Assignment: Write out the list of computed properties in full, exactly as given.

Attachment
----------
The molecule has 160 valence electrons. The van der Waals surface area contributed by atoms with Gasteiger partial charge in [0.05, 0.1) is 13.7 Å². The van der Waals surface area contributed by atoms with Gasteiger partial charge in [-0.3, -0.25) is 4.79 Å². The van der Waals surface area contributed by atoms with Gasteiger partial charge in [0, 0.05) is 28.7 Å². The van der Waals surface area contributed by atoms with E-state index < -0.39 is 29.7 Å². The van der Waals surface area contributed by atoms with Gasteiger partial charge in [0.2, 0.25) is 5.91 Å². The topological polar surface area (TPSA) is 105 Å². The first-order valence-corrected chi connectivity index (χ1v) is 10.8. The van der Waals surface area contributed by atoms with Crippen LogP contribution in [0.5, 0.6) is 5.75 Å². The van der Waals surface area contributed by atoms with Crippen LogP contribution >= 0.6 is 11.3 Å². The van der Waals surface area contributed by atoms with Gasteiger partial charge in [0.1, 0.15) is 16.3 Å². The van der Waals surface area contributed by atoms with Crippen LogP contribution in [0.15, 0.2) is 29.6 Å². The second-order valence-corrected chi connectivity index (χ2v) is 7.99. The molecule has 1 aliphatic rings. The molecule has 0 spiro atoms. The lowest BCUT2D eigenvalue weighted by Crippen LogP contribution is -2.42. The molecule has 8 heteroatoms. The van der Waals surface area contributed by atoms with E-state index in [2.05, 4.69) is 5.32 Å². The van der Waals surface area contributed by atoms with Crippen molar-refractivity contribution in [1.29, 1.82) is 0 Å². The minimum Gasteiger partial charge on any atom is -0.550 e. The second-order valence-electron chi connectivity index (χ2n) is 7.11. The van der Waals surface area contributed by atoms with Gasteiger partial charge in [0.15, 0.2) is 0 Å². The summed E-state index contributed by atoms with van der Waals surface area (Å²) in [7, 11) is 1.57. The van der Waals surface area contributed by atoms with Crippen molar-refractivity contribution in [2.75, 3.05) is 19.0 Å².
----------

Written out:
The molecule has 160 valence electrons. The van der Waals surface area contributed by atoms with Gasteiger partial charge in [0.05, 0.1) is 13.7 Å². The van der Waals surface area contributed by atoms with Gasteiger partial charge in [-0.3, -0.25) is 4.79 Å². The van der Waals surface area contributed by atoms with Gasteiger partial charge in [0, 0.05) is 28.7 Å². The van der Waals surface area contributed by atoms with E-state index < -0.39 is 29.7 Å². The van der Waals surface area contributed by atoms with Gasteiger partial charge in [0.2, 0.25) is 5.91 Å². The topological polar surface area (TPSA) is 105 Å². The first-order valence-corrected chi connectivity index (χ1v) is 10.8. The van der Waals surface area contributed by atoms with Crippen LogP contribution in [0.5, 0.6) is 5.75 Å². The van der Waals surface area contributed by atoms with Crippen LogP contribution >= 0.6 is 11.3 Å². The van der Waals surface area contributed by atoms with Gasteiger partial charge in [0.1, 0.15) is 16.3 Å². The van der Waals surface area contributed by atoms with Crippen LogP contribution in [0.15, 0.2) is 29.6 Å². The second-order valence-corrected chi connectivity index (χ2v) is 7.99. The molecule has 1 aliphatic rings. The molecule has 0 spiro atoms. The lowest BCUT2D eigenvalue weighted by Crippen LogP contribution is -2.42. The molecule has 8 heteroatoms. The van der Waals surface area contributed by atoms with E-state index in [2.05, 4.69) is 5.32 Å². The van der Waals surface area contributed by atoms with Crippen molar-refractivity contribution in [1.29, 1.82) is 0 Å². The minimum Gasteiger partial charge on any atom is -0.550 e. The second-order valence-electron chi connectivity index (χ2n) is 7.11. The van der Waals surface area contributed by atoms with Gasteiger partial charge in [0.15, 0.2) is 0 Å². The summed E-state index contributed by atoms with van der Waals surface area (Å²) in [7, 11) is 1.57. The van der Waals surface area contributed by atoms with Crippen molar-refractivity contribution in [2.75, 3.05) is 19.0 Å².